I recently opened an account in the massively multiplayer virtual-reality game Second Life, in order to test out some thoughts about what digital avatars might reveal concerning the metaphysics of personal identity.
I am roundly mocked by everyone I meet there as a 'newbie', and am criticized for my laziness in procuring new clothes, hair, skin, sexual organs. But I don't want to procure these things; I think my standard-model avatar looks just fine. My experience is not at all what I had expected it to be, and I'm finding the philosophical reflections it is stimulating lie rather far from questions of personal identity, in the realm of perception.
One thing that struck me right away was the intense familiarity of the sensation of flying in Second Life. I knew it from dreams, and as in dreams it feels in 2l both perfectly natural and somehow sinful. At first I tried to keep my flying time to a minimum, since one is fairly lonely up in the air and the original idea had been to meet people through my avatar in order to learn whether he (alright, to be honest, she) could in fact be said to be me. (The picture shows me flying outside the Bayerische Staatsbibliothek.)
So I walked around a lot, down corridors, up and down staircases, through alleys and fields. And just as dream-flying had supported my 2l-flying with an immediate background of familiarity, a sort of a priori, so too within just a few hours of exploring in the virtual world I started to experience my navigations through similar environments of the real world against the background of familiarity that 2l had begun to provide. That is, walking down a corridor in 'rl', I would sometimes find myself in a momentary state of confusion as to what level of reality I was currently dealing with.
This didn't happen everywhere. Mostly it happened when I was doing in rl what might be called 'exploring': looking for the right number on a hotel-room door in a new city, trying to take a shortcut through an unfamiliar alley, etc. I had a very uncanny sense on some of these occasions that it was only the sort of perceptual experience I'd had in 2l that was enabling me to make sense of the experience I was having in rl at all. As if 2l were itself the a priori framework of spatial perception!
That's absurd of course; I had got by just fine for decades in the absence of virtual reality. I didn't need a simulation of space to teach me what space is and how to move through it. And yet that feeling was there, and, I confess, it was confirming the suspicion I've long had that some version of idealism in fact provides the correct account of reality. 2l didn't teach me about spatial perception, but it did harmonize with a capacity that was already there. This is a harmony that, when one is experiencing it, one senses could have been exercised just fine without an actual spatial world out there for it to operate in.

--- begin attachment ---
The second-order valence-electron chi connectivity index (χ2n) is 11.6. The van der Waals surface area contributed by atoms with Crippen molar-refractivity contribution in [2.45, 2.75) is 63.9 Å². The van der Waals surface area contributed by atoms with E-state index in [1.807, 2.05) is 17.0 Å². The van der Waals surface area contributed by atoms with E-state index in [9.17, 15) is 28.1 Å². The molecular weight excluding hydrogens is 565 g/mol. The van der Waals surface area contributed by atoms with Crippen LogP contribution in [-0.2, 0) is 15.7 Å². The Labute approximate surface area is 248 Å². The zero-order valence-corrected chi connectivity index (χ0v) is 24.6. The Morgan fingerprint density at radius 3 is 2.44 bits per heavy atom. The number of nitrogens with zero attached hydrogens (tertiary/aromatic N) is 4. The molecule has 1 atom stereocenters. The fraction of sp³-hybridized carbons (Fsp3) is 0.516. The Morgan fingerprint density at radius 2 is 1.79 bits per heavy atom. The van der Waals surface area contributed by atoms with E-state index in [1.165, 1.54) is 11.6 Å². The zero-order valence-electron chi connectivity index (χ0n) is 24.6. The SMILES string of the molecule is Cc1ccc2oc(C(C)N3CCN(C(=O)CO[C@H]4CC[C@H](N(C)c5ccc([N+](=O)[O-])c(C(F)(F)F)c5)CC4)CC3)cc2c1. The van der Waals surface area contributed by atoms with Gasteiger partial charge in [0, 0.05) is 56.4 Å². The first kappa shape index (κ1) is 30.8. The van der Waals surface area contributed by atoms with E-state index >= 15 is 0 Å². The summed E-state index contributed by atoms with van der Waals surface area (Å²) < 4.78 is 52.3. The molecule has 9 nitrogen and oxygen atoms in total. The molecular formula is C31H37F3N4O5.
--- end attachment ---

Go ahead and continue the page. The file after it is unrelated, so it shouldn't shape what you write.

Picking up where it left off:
And at moments I thought: holy shit, we've conjured into existence this whole new reality that does just fine without real reality. What amazing creatures we are. But then I thought, in turn: what would happen if I were to show this new reality to my cat? She, were she to exist, would be entirely unimpressed. She would not even recognize it as a reality, but at most as a luminous object, a computer screen, within her singular reality.
Now we can write this off to her lack of intelligence, but then we might instead imagine another sort of being, one we all recognize to be intelligent but with a vastly different sensory apparatus at its disposal, a being that is unable to recognize, for example, pixel-based two dimensional representations of objects in space as representations. We might try to show this being what a philosophical thrill-ride 2l is, and it might say to us: "I can see that you are having a thrilling time, yet I can't help but notice that your actual experience here does not differ in kind from the experience you have when daydreaming, or listening to a story. These are varieties of what was once called ambulatio animae that need no technological support, but that, like 2l, permit a person to go wandering about in a strictly speaking non-existent space. Sitting at a campfire in the middle of the Paleolithic listening to a story about a descent into the nether-world would have done substantially the same thing, and while 2l provides a sort of hard-hitting illustration of the insufficiency of rl for accounting for experience, storytelling and daydreaming were already, all along, fairly compelling illustrations of the plausibility of idealism (or at least of a sort of phenomenalism that takes the ulitmate elements of reality to be perceivers; call it what you will)."